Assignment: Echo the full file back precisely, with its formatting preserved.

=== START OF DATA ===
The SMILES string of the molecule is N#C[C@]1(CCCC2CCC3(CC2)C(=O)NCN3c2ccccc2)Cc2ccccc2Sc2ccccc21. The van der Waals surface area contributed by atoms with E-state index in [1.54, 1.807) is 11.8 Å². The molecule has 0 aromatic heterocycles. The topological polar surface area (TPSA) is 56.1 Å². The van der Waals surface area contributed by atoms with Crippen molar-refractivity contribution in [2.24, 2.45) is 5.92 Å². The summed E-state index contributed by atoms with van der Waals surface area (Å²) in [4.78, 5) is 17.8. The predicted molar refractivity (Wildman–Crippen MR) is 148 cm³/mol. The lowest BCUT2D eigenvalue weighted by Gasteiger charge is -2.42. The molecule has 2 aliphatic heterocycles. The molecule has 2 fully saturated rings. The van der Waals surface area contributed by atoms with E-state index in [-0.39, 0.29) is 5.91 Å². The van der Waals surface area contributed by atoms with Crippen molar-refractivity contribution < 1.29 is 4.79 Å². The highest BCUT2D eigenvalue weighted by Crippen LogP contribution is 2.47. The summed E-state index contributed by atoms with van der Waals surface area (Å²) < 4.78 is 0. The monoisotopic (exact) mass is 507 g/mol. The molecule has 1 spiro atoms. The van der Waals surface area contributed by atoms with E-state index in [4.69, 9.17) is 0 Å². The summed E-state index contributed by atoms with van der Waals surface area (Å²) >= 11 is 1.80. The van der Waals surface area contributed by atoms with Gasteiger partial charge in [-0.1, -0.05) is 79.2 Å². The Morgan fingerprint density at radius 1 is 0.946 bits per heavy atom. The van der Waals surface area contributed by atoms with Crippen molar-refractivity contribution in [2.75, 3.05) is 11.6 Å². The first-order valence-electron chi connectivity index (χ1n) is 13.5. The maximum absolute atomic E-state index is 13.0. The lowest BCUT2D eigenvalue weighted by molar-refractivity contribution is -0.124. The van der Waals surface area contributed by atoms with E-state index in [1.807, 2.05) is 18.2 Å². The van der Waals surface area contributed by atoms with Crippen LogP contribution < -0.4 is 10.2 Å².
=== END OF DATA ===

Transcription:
The SMILES string of the molecule is N#C[C@]1(CCCC2CCC3(CC2)C(=O)NCN3c2ccccc2)Cc2ccccc2Sc2ccccc21. The van der Waals surface area contributed by atoms with E-state index in [1.54, 1.807) is 11.8 Å². The molecule has 0 aromatic heterocycles. The topological polar surface area (TPSA) is 56.1 Å². The van der Waals surface area contributed by atoms with Crippen molar-refractivity contribution in [2.24, 2.45) is 5.92 Å². The summed E-state index contributed by atoms with van der Waals surface area (Å²) in [4.78, 5) is 17.8. The predicted molar refractivity (Wildman–Crippen MR) is 148 cm³/mol. The lowest BCUT2D eigenvalue weighted by Gasteiger charge is -2.42. The molecule has 2 aliphatic heterocycles. The molecule has 2 fully saturated rings. The van der Waals surface area contributed by atoms with E-state index in [-0.39, 0.29) is 5.91 Å². The van der Waals surface area contributed by atoms with Crippen molar-refractivity contribution < 1.29 is 4.79 Å². The highest BCUT2D eigenvalue weighted by Crippen LogP contribution is 2.47. The summed E-state index contributed by atoms with van der Waals surface area (Å²) < 4.78 is 0. The monoisotopic (exact) mass is 507 g/mol. The molecule has 1 spiro atoms. The van der Waals surface area contributed by atoms with E-state index in [4.69, 9.17) is 0 Å². The summed E-state index contributed by atoms with van der Waals surface area (Å²) >= 11 is 1.80. The van der Waals surface area contributed by atoms with Gasteiger partial charge in [-0.1, -0.05) is 79.2 Å². The Morgan fingerprint density at radius 1 is 0.946 bits per heavy atom. The van der Waals surface area contributed by atoms with Crippen molar-refractivity contribution in [2.75, 3.05) is 11.6 Å². The first-order valence-electron chi connectivity index (χ1n) is 13.5. The maximum absolute atomic E-state index is 13.0. The lowest BCUT2D eigenvalue weighted by molar-refractivity contribution is -0.124. The van der Waals surface area contributed by atoms with E-state index in [1.807, 2.05) is 18.2 Å². The van der Waals surface area contributed by atoms with Crippen LogP contribution < -0.4 is 10.2 Å².